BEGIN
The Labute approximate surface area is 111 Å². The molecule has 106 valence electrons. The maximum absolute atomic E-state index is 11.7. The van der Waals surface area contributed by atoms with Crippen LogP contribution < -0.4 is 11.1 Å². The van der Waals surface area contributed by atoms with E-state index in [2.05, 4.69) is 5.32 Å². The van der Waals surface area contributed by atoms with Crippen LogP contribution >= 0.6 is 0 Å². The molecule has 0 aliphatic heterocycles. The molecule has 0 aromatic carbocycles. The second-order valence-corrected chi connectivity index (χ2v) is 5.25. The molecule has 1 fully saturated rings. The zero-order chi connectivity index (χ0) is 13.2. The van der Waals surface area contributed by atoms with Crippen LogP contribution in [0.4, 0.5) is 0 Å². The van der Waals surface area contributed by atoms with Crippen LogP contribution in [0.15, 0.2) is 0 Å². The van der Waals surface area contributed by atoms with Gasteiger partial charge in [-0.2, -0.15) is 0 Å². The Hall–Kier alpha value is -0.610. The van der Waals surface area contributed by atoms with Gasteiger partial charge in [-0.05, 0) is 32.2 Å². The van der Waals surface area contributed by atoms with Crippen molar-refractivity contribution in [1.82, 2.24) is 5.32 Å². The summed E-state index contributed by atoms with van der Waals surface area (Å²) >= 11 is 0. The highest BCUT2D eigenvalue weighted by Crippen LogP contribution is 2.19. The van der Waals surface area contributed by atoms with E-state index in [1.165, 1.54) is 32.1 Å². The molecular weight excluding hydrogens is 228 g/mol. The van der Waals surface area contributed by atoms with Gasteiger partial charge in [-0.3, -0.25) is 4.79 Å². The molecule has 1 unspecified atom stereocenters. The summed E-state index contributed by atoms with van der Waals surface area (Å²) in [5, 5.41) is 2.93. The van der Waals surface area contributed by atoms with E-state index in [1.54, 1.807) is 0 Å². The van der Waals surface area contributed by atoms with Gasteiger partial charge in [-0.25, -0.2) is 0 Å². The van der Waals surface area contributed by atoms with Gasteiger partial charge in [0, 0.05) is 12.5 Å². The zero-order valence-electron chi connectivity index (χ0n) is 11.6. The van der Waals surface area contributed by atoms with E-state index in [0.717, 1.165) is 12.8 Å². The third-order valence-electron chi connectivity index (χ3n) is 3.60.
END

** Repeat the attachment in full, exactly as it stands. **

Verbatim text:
The Labute approximate surface area is 111 Å². The molecule has 106 valence electrons. The maximum absolute atomic E-state index is 11.7. The van der Waals surface area contributed by atoms with Crippen LogP contribution < -0.4 is 11.1 Å². The van der Waals surface area contributed by atoms with E-state index in [2.05, 4.69) is 5.32 Å². The van der Waals surface area contributed by atoms with Crippen LogP contribution >= 0.6 is 0 Å². The molecule has 0 aliphatic heterocycles. The molecule has 0 aromatic carbocycles. The second-order valence-corrected chi connectivity index (χ2v) is 5.25. The molecule has 1 fully saturated rings. The zero-order chi connectivity index (χ0) is 13.2. The van der Waals surface area contributed by atoms with Crippen LogP contribution in [0.4, 0.5) is 0 Å². The van der Waals surface area contributed by atoms with Crippen LogP contribution in [0.15, 0.2) is 0 Å². The van der Waals surface area contributed by atoms with Gasteiger partial charge in [-0.2, -0.15) is 0 Å². The Hall–Kier alpha value is -0.610. The van der Waals surface area contributed by atoms with Gasteiger partial charge in [-0.05, 0) is 32.2 Å². The van der Waals surface area contributed by atoms with Crippen molar-refractivity contribution in [1.82, 2.24) is 5.32 Å². The summed E-state index contributed by atoms with van der Waals surface area (Å²) >= 11 is 0. The highest BCUT2D eigenvalue weighted by Crippen LogP contribution is 2.19. The van der Waals surface area contributed by atoms with E-state index in [1.165, 1.54) is 32.1 Å². The molecular weight excluding hydrogens is 228 g/mol. The van der Waals surface area contributed by atoms with Gasteiger partial charge in [-0.3, -0.25) is 4.79 Å². The molecule has 1 unspecified atom stereocenters. The summed E-state index contributed by atoms with van der Waals surface area (Å²) in [5, 5.41) is 2.93. The van der Waals surface area contributed by atoms with E-state index in [1.54, 1.807) is 0 Å². The van der Waals surface area contributed by atoms with Gasteiger partial charge in [-0.25, -0.2) is 0 Å². The van der Waals surface area contributed by atoms with Gasteiger partial charge in [0, 0.05) is 12.5 Å². The zero-order valence-electron chi connectivity index (χ0n) is 11.6. The van der Waals surface area contributed by atoms with E-state index in [0.717, 1.165) is 12.8 Å². The third-order valence-electron chi connectivity index (χ3n) is 3.60.